|Publication number||US7369512 B1|
|Application number||US 10/702,308|
|Publication date||May 6, 2008|
|Filing date||Nov 6, 2003|
|Priority date||Nov 6, 2003|
|Publication number||10702308, 702308, US 7369512 B1, US 7369512B1, US-B1-7369512, US7369512 B1, US7369512B1|
|Inventors||Vladimir Alexandrov Shurbanov, Jason Keith Redi|
|Original Assignee||Bbn Technologies Corp.|
|Export Citation||BiBTeX, EndNote, RefMan|
|Patent Citations (35), Non-Patent Citations (14), Referenced by (42), Classifications (10), Legal Events (7)|
|External Links: USPTO, USPTO Assignment, Espacenet|
The U.S. Government may have a paid-up license in this invention and the right in limited circumstances to require the patent owner to license others on reasonable terms as provided for by the terms of Contract No. DAAD19-01-2-0011 awarded by the United States Army.
1. Field of the Invention
The present invention relates generally to network communication and, more particularly, to systems and methods for efficiently flooding data in a network.
2. Description of Related Art
Communications in the future will increasingly rely on networked data acquisition and communication. In addition to requirements for versatility and survivability, mobile communication devices will need to be lightweight, inexpensive, and easy to maintain. A major obstacle in meeting these requirements is the devices' power sources. Because revolutionary improvements in battery technology are not expected in the near future, energy-efficient operation becomes paramount. This becomes increasingly important for unattended systems, such as sensors and robots, that must remain operational without recharging for prolonged time periods.
Many routing protocols have been designed to minimize the energy consumed for multi-hop packet delivery. Most of these protocols, however, do not adequately address the mechanisms for dissemination or discovery of network state information, often relying on flooding to perform these tasks. Its simplicity and effectiveness make flooding an attractive solution. These advantages, however, come at the price of frequently redundant transmissions, particularly in dynamic environments, such as a military battlefield. This redundancy adversely affects both the energy efficiency and the scalability of mobile networks.
In the simplest form of flooding, a node receiving a flood packet retransmits it to all of its neighbors. The neighbors, in turn, retransmit the flood packet to all of their neighbors and so on until all network members receive a copy of the original packet. The inefficiency of this approach is depicted in
Most applications that rely on flooding incorporate some type of mechanism designed to constrain the traffic explosion caused by uncontrolled flooding. Such mechanisms include: (1) generation control that involves restricting the nodes that are authorized to generate flood packets (e.g., clustering or hierarchical network organization, etc.) and/or censoring the generated flood information to filter out the redundant portion (e.g., STAR routing); (2) batching that involves nodes storing received flood packets, batching them into a single packet, and transmitting such packets at regular intervals, rather than immediately after reception of the original packet; and (3) propagation control that involves restricting the circulation of flood packets by including sequence tags/time stamps, based on which duplicate packets are detected and eliminated, and time-to-live counters that limit the area of flood packet distribution (e.g., Hazy-Sighted Link State and Fish-Eye State Routing).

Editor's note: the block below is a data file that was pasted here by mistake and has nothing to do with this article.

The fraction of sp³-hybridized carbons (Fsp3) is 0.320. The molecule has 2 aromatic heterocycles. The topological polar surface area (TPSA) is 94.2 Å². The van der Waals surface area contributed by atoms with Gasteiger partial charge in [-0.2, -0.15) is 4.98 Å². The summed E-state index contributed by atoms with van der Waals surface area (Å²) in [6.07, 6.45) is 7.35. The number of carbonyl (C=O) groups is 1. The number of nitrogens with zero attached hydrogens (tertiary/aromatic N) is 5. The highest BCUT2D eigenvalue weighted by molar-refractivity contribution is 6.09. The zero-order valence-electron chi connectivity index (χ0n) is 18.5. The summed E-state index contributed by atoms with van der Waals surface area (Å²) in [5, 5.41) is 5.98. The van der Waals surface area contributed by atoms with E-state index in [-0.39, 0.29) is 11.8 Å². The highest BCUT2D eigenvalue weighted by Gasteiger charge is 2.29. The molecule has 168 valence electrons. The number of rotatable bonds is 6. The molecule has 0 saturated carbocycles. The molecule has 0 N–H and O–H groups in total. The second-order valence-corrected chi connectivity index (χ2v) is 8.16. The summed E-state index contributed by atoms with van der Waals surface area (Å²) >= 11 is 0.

The main shortfall of these approaches is that they aim to reduce the traffic load caused by flooding without adequately addressing the propensity for redundant transmissions that is inherent in the uninformed retransmission of messages performed by flooding. Duplicate transmissions can be easily avoided if the connections between nodes are known. Moreover, that knowledge is often readily available, since the data that is typically flooded is, in fact, the link information needed to optimize the flooding process.
An existing method that directly addresses transmission duplication is offered by Multi-Point Relaying (MPR), as part of the Optimized Link-State Routing Protocol. In MPR, flood packets are retransmitted only by nodes that are designated as relays. The relays are selected so as to minimize the overlap between the sets of nodes that each relay covers, thus, minimizing the duplicate transmissions received by these nodes. The ideal solution to this minimization problem is given by a connected dominating set of the network graph (i.e., a connected subset of a set of nodes of a network whereby all nodes in the network are either within the dominating set or a neighbor of a node in the dominating set). Identifying this set, however, requires global knowledge of the network and is computationally an NP-complete problem. An NP-complete problem is a class of problems where there are no efficient known ways to calculate an optimal solution. For these classes of problems, if one is interested in the optimal solution, often the only way is to do an exhaustive search through all possible solutions (which, of course, does not scale well with the problem size).